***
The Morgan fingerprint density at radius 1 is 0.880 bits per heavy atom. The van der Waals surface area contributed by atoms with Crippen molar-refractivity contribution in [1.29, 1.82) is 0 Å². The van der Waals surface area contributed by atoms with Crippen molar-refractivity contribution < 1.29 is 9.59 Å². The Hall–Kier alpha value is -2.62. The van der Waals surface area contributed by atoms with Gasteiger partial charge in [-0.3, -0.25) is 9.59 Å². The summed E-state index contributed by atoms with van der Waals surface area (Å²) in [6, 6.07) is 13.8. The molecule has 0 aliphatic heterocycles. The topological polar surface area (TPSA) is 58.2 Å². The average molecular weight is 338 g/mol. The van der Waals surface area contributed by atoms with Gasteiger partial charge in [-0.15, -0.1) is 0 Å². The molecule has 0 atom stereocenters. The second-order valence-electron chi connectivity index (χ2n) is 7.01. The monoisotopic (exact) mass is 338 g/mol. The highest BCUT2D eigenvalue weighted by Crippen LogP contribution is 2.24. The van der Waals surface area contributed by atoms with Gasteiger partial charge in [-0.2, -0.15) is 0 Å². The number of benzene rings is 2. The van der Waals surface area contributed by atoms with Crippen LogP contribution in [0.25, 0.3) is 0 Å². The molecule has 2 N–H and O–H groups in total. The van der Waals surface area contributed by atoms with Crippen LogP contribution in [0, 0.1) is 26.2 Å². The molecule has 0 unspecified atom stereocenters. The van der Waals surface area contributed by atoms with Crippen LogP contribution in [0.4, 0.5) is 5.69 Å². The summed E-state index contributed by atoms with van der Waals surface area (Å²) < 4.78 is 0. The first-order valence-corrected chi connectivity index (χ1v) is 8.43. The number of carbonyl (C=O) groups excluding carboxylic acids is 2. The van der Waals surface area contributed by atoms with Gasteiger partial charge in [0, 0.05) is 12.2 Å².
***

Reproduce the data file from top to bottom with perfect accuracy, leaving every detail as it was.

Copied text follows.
The Morgan fingerprint density at radius 1 is 0.880 bits per heavy atom. The van der Waals surface area contributed by atoms with Crippen molar-refractivity contribution in [1.29, 1.82) is 0 Å². The van der Waals surface area contributed by atoms with Crippen molar-refractivity contribution < 1.29 is 9.59 Å². The Hall–Kier alpha value is -2.62. The van der Waals surface area contributed by atoms with Gasteiger partial charge in [-0.3, -0.25) is 9.59 Å². The summed E-state index contributed by atoms with van der Waals surface area (Å²) in [6, 6.07) is 13.8. The molecule has 0 aliphatic heterocycles. The topological polar surface area (TPSA) is 58.2 Å². The average molecular weight is 338 g/mol. The van der Waals surface area contributed by atoms with Gasteiger partial charge in [-0.15, -0.1) is 0 Å². The molecule has 0 atom stereocenters. The second-order valence-electron chi connectivity index (χ2n) is 7.01. The monoisotopic (exact) mass is 338 g/mol. The highest BCUT2D eigenvalue weighted by Crippen LogP contribution is 2.24. The van der Waals surface area contributed by atoms with Gasteiger partial charge in [-0.2, -0.15) is 0 Å². The number of benzene rings is 2. The van der Waals surface area contributed by atoms with Crippen LogP contribution in [0.25, 0.3) is 0 Å². The molecule has 2 N–H and O–H groups in total. The van der Waals surface area contributed by atoms with Crippen LogP contribution in [0, 0.1) is 26.2 Å². The molecule has 0 unspecified atom stereocenters. The van der Waals surface area contributed by atoms with Crippen LogP contribution in [0.4, 0.5) is 5.69 Å². The summed E-state index contributed by atoms with van der Waals surface area (Å²) < 4.78 is 0. The first-order valence-corrected chi connectivity index (χ1v) is 8.43. The number of carbonyl (C=O) groups excluding carboxylic acids is 2. The van der Waals surface area contributed by atoms with Gasteiger partial charge in [0, 0.05) is 12.2 Å².